League's top two runners rush to the top of NFC East awards

Ezekiel Elliott rushed for 1,434 yards and six touchdowns in 15 games, and he also had a career-best 77 receptions. Roger Steinman/AP Photo

The Dallas Cowboys pulled away in the second half of the season to win their third NFC East title in five seasons, and their excellence was reflected in division awards handed out by ESPN reporters Todd Archer (Cowboys), John Keim (Redskins), Tim McManus (Eagles) and Jordan Raanan (Giants):

Rookie of the Year: Saquon Barkley, Giants

Forget rookies. Barkley led the entire NFL with 2,028 yards from scrimmage. He finished second in the NFL with 1,307 yards rushing and set a rookie record for a running back with 91 receptions. That is the same number of receptions Odell Beckham Jr. had when he was named Offensive Rookie of the Year in 2014. And he’s a wide receiver. Barkley actually exceeded expectations during an impressive rookie season after being the No. 2 overall pick in the 2018 draft. It reached a point where the Giants centered their offense around the running back, not Beckham, as the season progressed. Teams were concentrating their attention on stopping Barkley first and foremost, and they were still having trouble most weeks. Barkley clearly won over his Giants teammates, who considered him their 2018 team MVP. "He's going to be great, probably one of the greatest ever,” tight end Evan Engram said. He blew away the field for this honor in the NFC East. -- Raanan

Offensive MVP: Ezekiel Elliott, Cowboys

Elliott makes the Cowboys go. He made them go in 2016 when he led the league in rushing as a rookie. He made them go this season in leading the NFL in rushing for the second time in three seasons. With a passing game that struggled early in the season, Elliott still succeeded. With the arrival of wide receiver Amari Cooper, his game skyrocketed, with four 100-yard outings in a six-week span. Elliott led the league in scrimmage yards and is just one of four players in NFL history to eclipse 1,900 from scrimmage twice in his first three seasons, joining Eric Dickerson, Edgerrin James and LaDainian Tomlinson. Elliott led the Cowboys in receptions, too, setting a franchise record for most catches in a season by a running back. “They drafted me the No. 4 overall pick,” Elliott said. “I’d like to think that I’ve fulfilled all the expectations that they’ve expected of me.” -- Archer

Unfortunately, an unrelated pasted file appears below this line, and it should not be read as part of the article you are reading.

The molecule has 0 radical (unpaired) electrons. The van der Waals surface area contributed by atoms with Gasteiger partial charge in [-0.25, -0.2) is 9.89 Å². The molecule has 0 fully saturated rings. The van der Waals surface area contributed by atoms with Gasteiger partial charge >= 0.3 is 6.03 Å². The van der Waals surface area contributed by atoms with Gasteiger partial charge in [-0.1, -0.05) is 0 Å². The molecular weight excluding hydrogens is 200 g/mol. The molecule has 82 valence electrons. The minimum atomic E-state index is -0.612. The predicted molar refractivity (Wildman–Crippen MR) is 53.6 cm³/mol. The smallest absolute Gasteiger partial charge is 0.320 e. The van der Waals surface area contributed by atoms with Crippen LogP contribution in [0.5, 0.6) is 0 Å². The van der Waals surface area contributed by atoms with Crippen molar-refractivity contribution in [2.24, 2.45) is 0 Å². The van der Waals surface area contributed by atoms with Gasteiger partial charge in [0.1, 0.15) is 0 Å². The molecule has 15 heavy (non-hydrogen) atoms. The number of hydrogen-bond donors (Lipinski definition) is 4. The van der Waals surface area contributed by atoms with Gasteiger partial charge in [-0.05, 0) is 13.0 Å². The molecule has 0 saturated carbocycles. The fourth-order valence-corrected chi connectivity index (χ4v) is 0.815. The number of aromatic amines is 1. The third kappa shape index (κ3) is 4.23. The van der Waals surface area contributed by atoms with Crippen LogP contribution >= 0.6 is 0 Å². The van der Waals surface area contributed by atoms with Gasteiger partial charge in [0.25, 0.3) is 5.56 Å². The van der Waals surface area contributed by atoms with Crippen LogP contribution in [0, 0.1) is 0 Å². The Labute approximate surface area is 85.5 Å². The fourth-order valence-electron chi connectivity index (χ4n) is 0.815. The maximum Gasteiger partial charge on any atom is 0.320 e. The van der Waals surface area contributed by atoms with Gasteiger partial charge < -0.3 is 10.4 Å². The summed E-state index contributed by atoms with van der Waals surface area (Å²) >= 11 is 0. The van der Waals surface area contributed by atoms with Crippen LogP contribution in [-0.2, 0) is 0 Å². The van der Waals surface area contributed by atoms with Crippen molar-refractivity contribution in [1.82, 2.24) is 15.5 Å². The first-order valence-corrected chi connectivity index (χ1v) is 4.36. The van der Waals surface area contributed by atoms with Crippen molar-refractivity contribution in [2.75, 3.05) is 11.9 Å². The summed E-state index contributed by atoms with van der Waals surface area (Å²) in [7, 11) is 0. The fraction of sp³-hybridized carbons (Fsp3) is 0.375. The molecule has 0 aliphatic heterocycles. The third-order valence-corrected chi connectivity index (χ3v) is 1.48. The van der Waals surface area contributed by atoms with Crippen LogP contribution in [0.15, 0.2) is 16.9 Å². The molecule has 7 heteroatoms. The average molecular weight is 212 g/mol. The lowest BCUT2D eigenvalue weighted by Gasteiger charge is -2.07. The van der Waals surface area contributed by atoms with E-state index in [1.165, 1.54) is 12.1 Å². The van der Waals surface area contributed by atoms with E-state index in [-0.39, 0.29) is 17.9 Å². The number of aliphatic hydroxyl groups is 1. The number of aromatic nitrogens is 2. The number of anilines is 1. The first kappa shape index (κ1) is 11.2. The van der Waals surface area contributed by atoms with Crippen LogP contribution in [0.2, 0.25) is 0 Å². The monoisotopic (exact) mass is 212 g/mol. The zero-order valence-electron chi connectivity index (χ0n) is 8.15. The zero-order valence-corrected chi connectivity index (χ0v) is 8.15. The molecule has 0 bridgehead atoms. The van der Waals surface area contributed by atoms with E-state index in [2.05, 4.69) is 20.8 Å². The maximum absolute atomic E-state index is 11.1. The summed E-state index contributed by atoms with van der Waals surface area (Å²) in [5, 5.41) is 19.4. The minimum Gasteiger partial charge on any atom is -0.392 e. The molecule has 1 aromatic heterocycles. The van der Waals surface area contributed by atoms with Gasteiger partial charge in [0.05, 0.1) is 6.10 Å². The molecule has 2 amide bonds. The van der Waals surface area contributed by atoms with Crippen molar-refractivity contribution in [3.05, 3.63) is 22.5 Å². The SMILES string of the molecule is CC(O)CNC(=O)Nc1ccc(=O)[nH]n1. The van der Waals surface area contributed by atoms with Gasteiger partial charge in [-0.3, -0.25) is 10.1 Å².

Defensive MVP: DeMarcus Lawrence, Cowboys

A year ago, Lawrence had his breakout season with 14.5 sacks and his first Pro Bowl appearance. The Cowboys put a $17.1 million franchise tag on him because they wanted him to show he was not a one-hit wonder. He did not repeat the sacks total -- although he still led the Cowboys with 10.5 -- but his overall game was just as effective. He led Dallas in tackles for loss and quarterback pressures and even had an interception. “How he plays, that's the most important thing to me; from the run to the hustle, you never see him take a down off in the rush,” defensive coordinator Rod Marinelli said. “If you put a reel of all of his good rushes, he might lead the league in good rushes. ... His effort, he’s one of the best guys I’ve ever been around.” Now that Lawrence has put up consecutive successful seasons, the onus will be on the Cowboys to reward him with a long-term contract. He is the “war daddy” owner Jerry Jones had been searching for since DeMarcus Ware’s departure. -- Archer

Coach of the Year: Jason Garrett, Cowboys

Garrett entered the season on the hot seat and that seat got hotter when the Cowboys opened 2018 with a 3-5 record. But he steadied everybody and everything for a team that went on to clinch the division with one game to play. Two moves made big differences: the trade for Cooper and the promotion of Marc Colombo to offensive-line coach. Linemen were not buying into what Paul Alexander was teaching, and Garrett decided to make a big move at midseason. Garrett has led the Cowboys to three division titles in five seasons and has had just one losing season since being named the full-time head coach in 2011. Ultimately, however, he will be judged on postseason success. -- Archer